Maybe. But what makes you say that? The FED could potentially act in the short/medium term but only if the unemployment goes below 6.5%. With a 11% unemployment rate in Europe, nothing actually support a similar increase of interest rates by the ECB. The contrary is far more likely (most economic reports expect a negative deposit rate by the ECB at its next council meeting). Investors keep buying the French OAT because the ECB will do “whatever it takes” to support the euro, and without France there is no euro. Who could argue that the same apply to Greece?

David Home

June 23, 2013, 2 a.m.

Hello John,
I sent your request for suggestions for a decoration to friends who have solved a similar issue with a trip to Venice! Their place sounds similar to yours and is located at Bloor Street/Bedford in Toronto—one of Toronto’s tonier residences.

Here is a copy of their reply:

“We found what we were looking for in Murano, (Venice). There are so many shops with beautiful glass pieces. If Murano glass is
something John Mauldin likes,I would suggest a trip there for a couple of days. They can do custom pieces of almost anything, and they have many unique pieces from which to choose.”

David Home, Whitby, Ontario.

pierre l

June 22, 2013, 4 p.m.

toc toc what? France the new Greece? What kind of paint they brush on your wall?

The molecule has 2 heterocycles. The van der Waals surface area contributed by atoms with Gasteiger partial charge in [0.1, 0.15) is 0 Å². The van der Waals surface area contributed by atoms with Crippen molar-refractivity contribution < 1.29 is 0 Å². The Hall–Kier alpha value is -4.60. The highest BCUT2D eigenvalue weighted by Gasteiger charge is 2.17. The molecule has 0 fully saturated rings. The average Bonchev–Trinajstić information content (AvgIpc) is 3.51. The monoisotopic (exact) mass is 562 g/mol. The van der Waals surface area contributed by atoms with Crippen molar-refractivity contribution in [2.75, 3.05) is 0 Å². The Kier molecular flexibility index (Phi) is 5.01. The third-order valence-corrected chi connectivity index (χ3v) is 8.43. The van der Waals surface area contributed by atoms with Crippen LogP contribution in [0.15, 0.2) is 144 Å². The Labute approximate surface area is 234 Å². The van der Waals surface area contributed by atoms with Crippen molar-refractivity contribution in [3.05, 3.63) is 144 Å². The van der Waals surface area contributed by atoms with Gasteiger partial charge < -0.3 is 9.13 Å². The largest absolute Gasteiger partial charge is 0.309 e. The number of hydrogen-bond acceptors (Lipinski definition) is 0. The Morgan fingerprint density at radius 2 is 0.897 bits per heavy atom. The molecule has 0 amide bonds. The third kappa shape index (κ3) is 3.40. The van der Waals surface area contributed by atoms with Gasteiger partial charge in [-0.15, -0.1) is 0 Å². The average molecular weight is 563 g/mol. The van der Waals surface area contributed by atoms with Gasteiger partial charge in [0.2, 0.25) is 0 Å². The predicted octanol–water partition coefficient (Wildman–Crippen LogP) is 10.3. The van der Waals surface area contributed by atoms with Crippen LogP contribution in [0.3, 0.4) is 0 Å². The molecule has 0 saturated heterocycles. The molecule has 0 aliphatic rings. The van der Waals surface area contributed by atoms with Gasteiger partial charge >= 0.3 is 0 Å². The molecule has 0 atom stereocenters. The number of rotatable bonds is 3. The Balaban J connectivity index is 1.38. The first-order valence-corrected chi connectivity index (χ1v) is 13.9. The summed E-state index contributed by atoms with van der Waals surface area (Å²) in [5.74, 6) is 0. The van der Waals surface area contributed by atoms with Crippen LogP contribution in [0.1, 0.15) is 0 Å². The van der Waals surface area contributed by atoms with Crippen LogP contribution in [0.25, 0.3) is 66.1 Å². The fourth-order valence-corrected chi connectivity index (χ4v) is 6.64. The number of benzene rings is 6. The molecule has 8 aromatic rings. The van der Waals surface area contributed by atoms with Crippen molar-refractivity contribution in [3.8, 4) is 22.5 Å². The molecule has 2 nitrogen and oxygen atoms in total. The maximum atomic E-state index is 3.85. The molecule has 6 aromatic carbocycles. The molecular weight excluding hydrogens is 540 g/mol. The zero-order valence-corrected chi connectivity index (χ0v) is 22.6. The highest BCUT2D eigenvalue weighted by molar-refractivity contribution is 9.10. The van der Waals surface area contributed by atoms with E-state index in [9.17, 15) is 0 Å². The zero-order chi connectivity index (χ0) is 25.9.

Non France n’est pas pas la nouvelle Grèce parce que il n’y a pas de corruption si on compare. Je suis d’accord que tout entrepreneur qui fait de l’argent en France est vu par le peuple comme un voleur. Une nouvelle France se forme qui essaye d’éloigner le passe syndicale de la France. Sarkosy a essayé et échoué. La France a toujours une aucune idée de la mondialisation. C’est quoi ça?
Mais attention pour avoir une assurance du futur de ce beau pays il faut regarder le sports français, rugby ou football. Pour une simple explication je dirais que il n’y a qu’a demander au New Zélandais ou au Brésilien. Les Français un peuple ingouvernable et plein de surprise.

Alan Shaver

June 22, 2013, 9:10 a.m.

I believe there is a mis-statement in this piece.  Quoted from above:

“Total social security revenue is around €200 billion per year and the social security budget is higher than the gross national product (GNP), i.e. social security costs more than the value of what the country produces.”

It is arthimetically impossible for total social security payments in a budget year to exceed the GNP.  I suspect what was meant is that the total social security liability is greater than the annual GNDP.  Would that not also be true of the US?

Donald Giffels

June 22, 2013, 7:56 a.m.

With 10 foot ceilings, there is a host of politicians who could be hung without their feet touching your dining room table.

Arthur Simpson

June 21, 2013, 7:26 p.m.

For the art light above the table. Suspend a sheet of glass horizontally, art carved with a floral design. Use a neon colored light perimeter as a fuschia color with enough led light to be picked up by the incised artwork to cast light onto the table. Of course Dale Chihuly is the best in gla$$.

Sky Carver

June 21, 2013, 7:26 p.m.

John, a fine gold coin changed hands in Vienna last year over a bet based on Charles’ comment. It seems I should keep in mind the context of his comments rather than the content. This year I’m hoping for sage advice that may lead to the consumption of the contents of a fine Bordeaux!